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Monday, October 21, 2002

Between Two Women

Saw my first Seattle Lesbian and Gay Film Festival movie Saturday night: Between Two Women, a British period piece, starring Barbara Marten as a ‘50s Huddersfield housewife with an artistic son and a boorish husband. Despite the Northern clichés—has there ever been a film set in Lancashire or Yorkshire that didn’t have sauce bottles on the table and at least one character working in’t mill—some inauthentic speechifying, and the most heavy-handed symbolism this side of a Tehran talkie, it was a lovely romantic movie.

I suspect that the American audience was a bit mystified by the various discussions of class, and I wonder how many really knew what dad was doing when he went into that little building at the end of the yard, but the fidgeting stopped when the romance kicked into high gear.

Forbidden love is a subject that’s hard to screw up, and Between Two Women did a great job of setting up the hurdles (husband, family, society, class) keeping Ellen from her son’s art teacher, Kathy. The scene where Kathy realized that Ellen wasn’t going to walk away from her family to be with her was heart-breaking, and their reconciliation was similarly heart-stopping.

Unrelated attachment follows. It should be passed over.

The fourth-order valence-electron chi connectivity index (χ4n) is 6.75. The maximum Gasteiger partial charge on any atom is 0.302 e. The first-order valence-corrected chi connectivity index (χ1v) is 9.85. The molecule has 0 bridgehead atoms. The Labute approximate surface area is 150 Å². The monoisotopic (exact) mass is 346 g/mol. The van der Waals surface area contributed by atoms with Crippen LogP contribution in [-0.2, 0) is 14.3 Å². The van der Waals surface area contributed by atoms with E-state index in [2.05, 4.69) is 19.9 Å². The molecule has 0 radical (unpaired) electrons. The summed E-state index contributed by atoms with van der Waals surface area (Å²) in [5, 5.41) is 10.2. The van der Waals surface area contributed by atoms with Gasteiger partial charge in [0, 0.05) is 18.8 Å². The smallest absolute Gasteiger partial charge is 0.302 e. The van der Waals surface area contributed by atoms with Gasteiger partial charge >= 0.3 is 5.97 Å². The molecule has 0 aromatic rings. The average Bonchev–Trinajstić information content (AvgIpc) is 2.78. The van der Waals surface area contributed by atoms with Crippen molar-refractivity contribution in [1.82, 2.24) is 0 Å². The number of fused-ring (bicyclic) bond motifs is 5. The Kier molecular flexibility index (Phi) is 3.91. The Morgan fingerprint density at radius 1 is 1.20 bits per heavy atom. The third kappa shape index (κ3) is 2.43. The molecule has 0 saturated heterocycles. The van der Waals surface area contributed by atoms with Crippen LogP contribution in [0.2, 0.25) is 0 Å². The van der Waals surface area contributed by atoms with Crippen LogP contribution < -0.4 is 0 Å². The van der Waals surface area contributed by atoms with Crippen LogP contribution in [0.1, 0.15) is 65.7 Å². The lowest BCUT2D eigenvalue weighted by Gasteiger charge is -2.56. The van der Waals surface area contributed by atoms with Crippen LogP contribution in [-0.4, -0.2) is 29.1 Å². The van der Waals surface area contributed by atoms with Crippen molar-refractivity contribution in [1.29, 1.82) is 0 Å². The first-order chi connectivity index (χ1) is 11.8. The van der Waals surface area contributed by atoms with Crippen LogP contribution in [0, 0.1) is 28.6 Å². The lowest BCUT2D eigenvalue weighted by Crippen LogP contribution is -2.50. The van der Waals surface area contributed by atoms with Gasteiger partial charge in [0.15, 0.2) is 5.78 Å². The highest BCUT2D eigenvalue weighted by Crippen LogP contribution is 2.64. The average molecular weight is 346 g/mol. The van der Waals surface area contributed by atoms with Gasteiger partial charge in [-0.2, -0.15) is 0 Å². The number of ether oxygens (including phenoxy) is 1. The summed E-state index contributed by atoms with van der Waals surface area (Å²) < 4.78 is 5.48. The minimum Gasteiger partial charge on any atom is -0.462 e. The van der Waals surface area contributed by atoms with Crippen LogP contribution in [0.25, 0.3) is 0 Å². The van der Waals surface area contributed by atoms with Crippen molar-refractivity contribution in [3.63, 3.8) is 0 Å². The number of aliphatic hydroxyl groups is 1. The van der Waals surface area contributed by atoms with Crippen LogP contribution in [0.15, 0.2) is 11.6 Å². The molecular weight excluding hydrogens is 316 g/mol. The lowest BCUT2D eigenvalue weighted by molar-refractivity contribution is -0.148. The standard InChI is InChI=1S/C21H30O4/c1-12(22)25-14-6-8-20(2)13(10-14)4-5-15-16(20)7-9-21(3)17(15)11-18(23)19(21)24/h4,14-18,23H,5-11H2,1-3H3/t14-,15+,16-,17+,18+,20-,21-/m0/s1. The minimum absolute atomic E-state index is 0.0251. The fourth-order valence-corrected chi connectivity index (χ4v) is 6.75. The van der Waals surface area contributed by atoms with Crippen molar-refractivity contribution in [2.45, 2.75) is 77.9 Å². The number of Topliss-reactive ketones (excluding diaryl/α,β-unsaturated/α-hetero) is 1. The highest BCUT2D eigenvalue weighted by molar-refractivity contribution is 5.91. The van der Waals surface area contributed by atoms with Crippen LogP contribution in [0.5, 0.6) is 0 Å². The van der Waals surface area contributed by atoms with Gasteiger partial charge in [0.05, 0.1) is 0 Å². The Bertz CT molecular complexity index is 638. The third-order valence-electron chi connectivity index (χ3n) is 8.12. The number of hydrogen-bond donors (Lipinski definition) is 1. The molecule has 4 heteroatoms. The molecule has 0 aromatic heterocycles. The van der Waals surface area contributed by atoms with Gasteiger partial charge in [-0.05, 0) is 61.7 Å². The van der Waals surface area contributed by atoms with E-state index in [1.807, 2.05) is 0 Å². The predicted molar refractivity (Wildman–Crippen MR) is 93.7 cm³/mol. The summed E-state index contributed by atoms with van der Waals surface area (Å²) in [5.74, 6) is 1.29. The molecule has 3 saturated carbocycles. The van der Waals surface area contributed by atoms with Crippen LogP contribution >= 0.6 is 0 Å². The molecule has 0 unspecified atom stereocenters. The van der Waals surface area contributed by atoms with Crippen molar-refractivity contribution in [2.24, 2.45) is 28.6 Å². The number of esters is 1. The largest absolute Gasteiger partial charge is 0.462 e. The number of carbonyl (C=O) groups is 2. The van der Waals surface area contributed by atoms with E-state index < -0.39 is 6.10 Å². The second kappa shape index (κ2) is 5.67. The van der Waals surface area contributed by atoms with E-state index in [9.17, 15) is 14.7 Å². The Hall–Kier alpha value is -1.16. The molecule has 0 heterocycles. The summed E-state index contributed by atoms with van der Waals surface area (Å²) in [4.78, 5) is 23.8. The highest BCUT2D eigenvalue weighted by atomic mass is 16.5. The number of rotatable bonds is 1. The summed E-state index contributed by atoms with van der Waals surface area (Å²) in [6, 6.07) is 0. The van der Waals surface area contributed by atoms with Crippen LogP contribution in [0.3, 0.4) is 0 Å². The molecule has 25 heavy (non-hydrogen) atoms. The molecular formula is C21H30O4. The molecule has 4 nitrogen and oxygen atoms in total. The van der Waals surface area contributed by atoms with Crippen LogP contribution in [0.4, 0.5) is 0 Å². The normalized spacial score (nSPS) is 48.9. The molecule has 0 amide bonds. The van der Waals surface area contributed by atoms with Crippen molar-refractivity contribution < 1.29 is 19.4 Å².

Barbara Marten was amazing. She has the kind of face that’s made for melancholia and sadness, and few actors do moody stares better, but maybe because of that, her happy face is all the more affecting. It’s really too bad that she usually plays hard bitches or common-as-muck fools (e.g., her turn as Rose’s mother in Bob and Rose). Her transformation into a beautiful, happy woman in love was incredibly touching to witness.

I’d love to know more about the movie’s back story—it was obviously a labor of love, written, produced, and directed by Steven Woodcock. Why would a guy make a women’s movie set in such a different time. It’s hard not to imagine that it’s not autobiographical in some way (his mother? an aunt?), but who knows.